Armenians praise Pope's genocide comments

Armenians praise comments by Pope Francis calling the massacre of up to 1.5 million of their compatriots 100 years ago "the first genocide of the 20th century", saying they hope other world leaders will follow suit.

By REUTERS
April 14, 2015 13:07
2 minute read.
pope

Pope Francis (L) embraces Catholicos of All Armenians Karekin II during a mass on the 100th anniversary of the Armenian mass killings, in St. Peter's Basilica at the Vatican . (photo credit: REUTERS)

 
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 Armenians praised recent comments by Pope Francis in which he called the massacre of up to 1.5 million of their compatriots 100 years ago "the first genocide of the 20th century."

Muslim Turkey accepts that many Christian Armenians died in clashes with Ottoman soldiers beginning in 1915, when Armenia was part of the empire ruled from Istanbul, but denies hundreds of thousands were killed and that this amounted to genocide.

At an Armenian rite Mass in St. Peter's Basilica on Sunday (April 12) to mark the 100th anniversary of the mass killings, Francis became the first head of the Roman Catholic Church to publicly pronounce the word "genocide" to describe them.

Armenians said strolling through the streets of the capital, Yerevan, on Monday (April 13) voiced their approval.

"I view it as very positive the fact that the Pope admitted that the genocide of Armenians in the Ottoman empire was the first genocide of the 20th century. I think that the Pope Francis the First is a very good Christian and he acted in a Christian way when he admitted that the genocide of Armenians has taken place," said a young man, a Yerevan resident, who declined to be named.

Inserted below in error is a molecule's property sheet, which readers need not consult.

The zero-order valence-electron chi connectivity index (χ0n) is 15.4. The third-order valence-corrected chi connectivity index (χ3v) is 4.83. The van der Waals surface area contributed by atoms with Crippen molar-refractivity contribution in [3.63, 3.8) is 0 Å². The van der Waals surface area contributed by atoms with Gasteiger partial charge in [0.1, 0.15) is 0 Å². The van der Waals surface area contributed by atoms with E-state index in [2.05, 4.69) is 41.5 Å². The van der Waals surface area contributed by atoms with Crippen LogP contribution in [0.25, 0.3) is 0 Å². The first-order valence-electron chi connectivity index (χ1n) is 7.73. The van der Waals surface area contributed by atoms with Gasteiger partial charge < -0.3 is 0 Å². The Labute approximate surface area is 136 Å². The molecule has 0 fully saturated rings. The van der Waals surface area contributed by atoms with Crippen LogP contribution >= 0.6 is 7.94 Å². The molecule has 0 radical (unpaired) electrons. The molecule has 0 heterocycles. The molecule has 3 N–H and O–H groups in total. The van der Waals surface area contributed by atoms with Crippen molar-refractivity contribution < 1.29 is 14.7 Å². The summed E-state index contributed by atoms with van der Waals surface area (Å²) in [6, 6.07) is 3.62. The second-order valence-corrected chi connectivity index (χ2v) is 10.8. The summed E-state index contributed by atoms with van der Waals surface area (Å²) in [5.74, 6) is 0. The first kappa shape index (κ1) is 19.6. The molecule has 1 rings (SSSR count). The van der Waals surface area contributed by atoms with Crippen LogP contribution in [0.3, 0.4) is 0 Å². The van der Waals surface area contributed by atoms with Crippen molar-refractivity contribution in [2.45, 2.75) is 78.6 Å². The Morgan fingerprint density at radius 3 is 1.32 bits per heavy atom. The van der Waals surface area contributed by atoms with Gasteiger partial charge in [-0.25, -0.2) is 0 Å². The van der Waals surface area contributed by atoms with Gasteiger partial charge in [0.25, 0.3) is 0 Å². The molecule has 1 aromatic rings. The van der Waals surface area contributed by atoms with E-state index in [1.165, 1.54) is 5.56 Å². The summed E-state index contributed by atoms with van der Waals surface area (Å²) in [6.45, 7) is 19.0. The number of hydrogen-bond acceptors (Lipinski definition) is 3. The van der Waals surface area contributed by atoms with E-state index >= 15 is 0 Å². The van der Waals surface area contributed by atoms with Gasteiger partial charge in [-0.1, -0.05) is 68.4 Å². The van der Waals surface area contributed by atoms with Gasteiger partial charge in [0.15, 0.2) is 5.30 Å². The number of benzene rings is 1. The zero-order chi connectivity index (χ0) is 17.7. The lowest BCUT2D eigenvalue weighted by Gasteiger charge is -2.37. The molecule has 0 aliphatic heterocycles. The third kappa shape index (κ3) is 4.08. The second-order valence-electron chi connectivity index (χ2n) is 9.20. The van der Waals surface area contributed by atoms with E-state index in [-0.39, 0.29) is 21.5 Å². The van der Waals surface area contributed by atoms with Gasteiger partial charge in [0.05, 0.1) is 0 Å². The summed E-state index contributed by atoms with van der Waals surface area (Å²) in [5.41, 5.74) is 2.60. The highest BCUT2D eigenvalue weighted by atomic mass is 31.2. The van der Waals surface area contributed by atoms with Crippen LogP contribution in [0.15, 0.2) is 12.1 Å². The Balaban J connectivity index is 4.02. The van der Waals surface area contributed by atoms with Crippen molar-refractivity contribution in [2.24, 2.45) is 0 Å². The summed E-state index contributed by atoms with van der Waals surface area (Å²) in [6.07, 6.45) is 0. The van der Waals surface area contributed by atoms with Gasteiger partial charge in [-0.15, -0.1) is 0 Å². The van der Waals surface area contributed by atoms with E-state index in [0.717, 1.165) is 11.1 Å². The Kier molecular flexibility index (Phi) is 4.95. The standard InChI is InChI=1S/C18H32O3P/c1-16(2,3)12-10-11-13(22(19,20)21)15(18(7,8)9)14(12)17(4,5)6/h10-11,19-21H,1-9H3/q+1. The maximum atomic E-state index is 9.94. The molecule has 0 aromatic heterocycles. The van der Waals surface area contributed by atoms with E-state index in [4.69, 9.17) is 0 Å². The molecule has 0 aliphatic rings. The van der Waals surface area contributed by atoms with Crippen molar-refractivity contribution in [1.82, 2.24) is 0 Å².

"It is the first time in history that Armenians, the entire Armenian people finally could declare themselves at such a great event and I am glad that the Pope received our ambassadors such as our president, Catholics, and I was amazed by the atmosphere there and as an Armenian I was very pleased that finally we were able to show to the whole world the true picture," said another Yerevan resident.

Francis's comments were also published by Armenian President Serzh Sarksyan's office on Sunday.

Armenian MP Tevan Poghosyan said he hoped the Pope's statement would be followed by other countries, including Turkey.


"I believe that one day Turkey would also be on the list of the countries who would be recognizing Armenian genocide and on that day I hope that we really start to build a reconciliation and peace in our region," said Poghosyan.

But Turkey's initial reaction was to protest. "The pope's statements, which are far from historical and judicial facts, cannot be accepted," Foreign Minister Mevlut Cavusoglu said on his Twitter account.

Political analyst Karen Bekaryan is convinced that Vatican's recognition of genocide will be followed by many countries.

"This is a world action, it is not an action by just the Vatican or the Pope, it is rather worldwide action and in this regard of course now we will wait for the reaction of many countries," Bekaryan said.

Some European and South American countries use the term to describe the killings, but the United States and some others, keen to maintain good relations with an important ally, avoid doing so.

Francis also urged reconciliation between Turkey and Armenia, and between Armenia and Azerbaijan over the disputed Caucasus mountain region of Nagorno-Karabakh. The appeal came in a letter handed out during a meeting after the Mass to Sarksyan and the three most important Armenian church leaders present.
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